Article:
Nervous fatigue and metabolic fatigue may be involved in overexertion related muscle fatigue. Nervous fatigue occurs because the nerve that generates the signal for a given muscle to contract has been holding that signal too long, and at too high a frequency. In other words, though your muscles could potentially do more with training, the nerve isn’t yet able to keep signaling them on.

Metabolic fatigue means your muscles either don’t have enough “fuel” or have too much of the byproducts of that fuel building up and messing with the ability of the muscle to function properly. Eating well, regularly, and enough to support your weight and activity level will help lower your risk of metabolic fatigue.

Neuromuscular Disease

Sometimes, muscular fatigue may be a symptom of neuromuscular disease. Neuromuscular diseases impact the ability of your muscles to function, and may be pathologies of the muscle or may be pathologies of the nerves and/or tissues surrounding the muscle.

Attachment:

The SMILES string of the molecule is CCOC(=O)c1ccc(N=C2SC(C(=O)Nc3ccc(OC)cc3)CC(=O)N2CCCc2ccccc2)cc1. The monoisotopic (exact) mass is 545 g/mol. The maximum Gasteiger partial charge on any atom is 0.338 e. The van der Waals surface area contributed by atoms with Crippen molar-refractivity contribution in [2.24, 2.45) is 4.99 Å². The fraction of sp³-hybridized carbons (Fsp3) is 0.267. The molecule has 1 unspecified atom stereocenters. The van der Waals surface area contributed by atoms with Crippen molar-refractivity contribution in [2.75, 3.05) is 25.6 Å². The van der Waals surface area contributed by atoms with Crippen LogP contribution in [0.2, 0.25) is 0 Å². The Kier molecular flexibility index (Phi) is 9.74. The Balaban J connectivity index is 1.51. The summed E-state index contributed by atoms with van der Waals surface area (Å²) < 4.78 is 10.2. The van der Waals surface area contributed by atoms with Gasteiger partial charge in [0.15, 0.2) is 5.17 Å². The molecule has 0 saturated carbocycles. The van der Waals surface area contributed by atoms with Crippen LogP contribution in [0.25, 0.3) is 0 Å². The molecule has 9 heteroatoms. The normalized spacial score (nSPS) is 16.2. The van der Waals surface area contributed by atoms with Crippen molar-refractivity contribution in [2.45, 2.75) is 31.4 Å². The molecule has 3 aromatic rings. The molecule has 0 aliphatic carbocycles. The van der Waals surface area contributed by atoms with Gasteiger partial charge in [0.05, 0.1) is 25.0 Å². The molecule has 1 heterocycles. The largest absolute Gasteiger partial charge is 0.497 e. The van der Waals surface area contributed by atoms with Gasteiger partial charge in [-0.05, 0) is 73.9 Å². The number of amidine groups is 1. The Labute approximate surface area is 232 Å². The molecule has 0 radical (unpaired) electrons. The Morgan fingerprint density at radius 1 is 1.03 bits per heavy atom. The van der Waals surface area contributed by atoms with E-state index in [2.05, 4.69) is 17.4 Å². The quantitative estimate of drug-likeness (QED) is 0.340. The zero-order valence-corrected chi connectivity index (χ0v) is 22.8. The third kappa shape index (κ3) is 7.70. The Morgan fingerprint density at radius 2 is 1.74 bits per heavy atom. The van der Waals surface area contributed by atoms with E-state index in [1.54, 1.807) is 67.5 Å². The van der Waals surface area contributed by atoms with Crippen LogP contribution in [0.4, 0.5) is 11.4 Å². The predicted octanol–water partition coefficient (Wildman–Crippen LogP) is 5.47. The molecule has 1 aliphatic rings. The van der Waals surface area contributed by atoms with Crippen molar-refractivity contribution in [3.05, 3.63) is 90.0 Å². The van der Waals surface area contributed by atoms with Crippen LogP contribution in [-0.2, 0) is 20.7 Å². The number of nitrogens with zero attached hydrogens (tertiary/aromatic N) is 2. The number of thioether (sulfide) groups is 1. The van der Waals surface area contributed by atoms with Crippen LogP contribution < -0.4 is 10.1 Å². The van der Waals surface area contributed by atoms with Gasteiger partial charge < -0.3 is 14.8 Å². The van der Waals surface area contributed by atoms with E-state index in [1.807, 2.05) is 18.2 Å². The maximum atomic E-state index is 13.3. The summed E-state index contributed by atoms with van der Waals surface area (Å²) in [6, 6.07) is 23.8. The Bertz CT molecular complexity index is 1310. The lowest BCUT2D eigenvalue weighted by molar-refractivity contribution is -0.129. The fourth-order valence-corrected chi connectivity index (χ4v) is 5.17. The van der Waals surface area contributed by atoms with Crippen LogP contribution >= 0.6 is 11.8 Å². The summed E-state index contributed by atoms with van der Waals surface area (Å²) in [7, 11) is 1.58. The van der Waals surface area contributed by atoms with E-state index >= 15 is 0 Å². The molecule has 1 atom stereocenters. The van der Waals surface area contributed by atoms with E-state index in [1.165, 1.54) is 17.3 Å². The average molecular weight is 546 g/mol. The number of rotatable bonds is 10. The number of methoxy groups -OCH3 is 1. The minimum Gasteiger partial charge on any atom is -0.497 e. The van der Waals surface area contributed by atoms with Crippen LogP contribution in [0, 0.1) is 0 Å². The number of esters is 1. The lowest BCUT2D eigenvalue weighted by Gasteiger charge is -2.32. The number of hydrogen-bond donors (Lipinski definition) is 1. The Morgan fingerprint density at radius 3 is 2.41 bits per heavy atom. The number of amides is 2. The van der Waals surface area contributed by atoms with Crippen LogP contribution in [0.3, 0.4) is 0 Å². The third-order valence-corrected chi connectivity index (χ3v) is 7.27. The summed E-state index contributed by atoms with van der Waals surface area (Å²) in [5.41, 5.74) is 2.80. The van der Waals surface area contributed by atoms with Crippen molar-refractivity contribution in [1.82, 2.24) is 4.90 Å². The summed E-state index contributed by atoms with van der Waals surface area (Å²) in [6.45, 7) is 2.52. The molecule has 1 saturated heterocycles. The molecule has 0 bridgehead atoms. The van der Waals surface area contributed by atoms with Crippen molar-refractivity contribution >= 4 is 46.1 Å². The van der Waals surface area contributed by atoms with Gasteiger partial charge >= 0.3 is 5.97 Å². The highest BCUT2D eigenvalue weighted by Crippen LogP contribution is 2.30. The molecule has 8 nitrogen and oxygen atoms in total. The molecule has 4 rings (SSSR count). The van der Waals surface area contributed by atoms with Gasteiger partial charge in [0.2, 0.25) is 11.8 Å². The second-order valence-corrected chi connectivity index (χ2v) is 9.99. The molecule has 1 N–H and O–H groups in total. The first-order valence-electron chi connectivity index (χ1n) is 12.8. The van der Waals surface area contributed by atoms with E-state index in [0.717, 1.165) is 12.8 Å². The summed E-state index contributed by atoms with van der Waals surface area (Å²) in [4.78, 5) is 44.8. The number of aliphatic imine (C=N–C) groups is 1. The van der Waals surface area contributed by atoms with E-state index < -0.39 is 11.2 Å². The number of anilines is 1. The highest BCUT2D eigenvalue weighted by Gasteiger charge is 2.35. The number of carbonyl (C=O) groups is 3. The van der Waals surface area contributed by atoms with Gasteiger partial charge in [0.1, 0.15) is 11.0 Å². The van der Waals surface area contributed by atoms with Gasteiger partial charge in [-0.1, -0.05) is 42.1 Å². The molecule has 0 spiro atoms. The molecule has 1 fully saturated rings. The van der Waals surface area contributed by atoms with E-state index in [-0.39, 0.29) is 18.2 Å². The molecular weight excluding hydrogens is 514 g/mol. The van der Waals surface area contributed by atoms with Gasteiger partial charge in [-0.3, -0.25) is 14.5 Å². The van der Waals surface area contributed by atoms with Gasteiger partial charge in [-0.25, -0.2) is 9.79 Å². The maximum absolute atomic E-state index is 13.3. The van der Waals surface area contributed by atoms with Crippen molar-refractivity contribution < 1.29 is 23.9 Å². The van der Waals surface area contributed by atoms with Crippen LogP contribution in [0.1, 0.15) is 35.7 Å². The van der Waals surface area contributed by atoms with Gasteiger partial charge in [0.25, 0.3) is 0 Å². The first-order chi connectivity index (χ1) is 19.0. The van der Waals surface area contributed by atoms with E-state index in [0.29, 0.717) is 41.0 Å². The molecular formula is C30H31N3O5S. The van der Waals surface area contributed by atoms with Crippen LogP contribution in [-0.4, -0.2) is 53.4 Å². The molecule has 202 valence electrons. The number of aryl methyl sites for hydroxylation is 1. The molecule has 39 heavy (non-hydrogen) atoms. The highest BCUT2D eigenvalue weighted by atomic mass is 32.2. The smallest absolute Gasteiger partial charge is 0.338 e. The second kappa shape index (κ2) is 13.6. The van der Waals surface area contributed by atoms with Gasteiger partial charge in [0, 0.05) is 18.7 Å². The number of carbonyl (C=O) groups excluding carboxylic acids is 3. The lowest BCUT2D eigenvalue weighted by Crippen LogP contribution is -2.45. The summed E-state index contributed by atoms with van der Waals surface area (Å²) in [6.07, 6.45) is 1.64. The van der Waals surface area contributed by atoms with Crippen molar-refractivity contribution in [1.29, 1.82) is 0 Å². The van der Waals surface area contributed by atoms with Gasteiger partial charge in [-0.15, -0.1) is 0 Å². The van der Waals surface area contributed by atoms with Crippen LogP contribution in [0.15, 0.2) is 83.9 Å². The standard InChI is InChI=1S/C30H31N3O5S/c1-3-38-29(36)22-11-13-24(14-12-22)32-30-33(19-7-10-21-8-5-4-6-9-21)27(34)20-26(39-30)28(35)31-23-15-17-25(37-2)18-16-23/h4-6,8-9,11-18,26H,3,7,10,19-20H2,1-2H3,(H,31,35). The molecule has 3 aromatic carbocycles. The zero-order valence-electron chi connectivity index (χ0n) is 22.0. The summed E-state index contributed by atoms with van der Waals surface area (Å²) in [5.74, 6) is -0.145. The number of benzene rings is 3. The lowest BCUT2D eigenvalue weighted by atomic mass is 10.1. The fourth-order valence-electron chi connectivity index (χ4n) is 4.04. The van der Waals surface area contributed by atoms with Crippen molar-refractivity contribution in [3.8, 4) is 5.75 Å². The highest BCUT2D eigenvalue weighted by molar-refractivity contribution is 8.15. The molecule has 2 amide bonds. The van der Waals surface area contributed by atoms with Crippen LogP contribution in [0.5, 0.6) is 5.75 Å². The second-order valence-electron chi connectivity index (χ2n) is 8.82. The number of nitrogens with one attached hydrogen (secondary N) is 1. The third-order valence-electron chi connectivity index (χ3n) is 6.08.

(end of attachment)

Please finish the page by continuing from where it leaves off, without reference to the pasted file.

If you’re struggling with muscle fatigue regularly, you should consult a sports medicine professional to identify to cause. They can help diagnose the issue, and use testing to identify an optimal workout for your body type so that your can get stronger the smart way.


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Sports Injuries of the Knee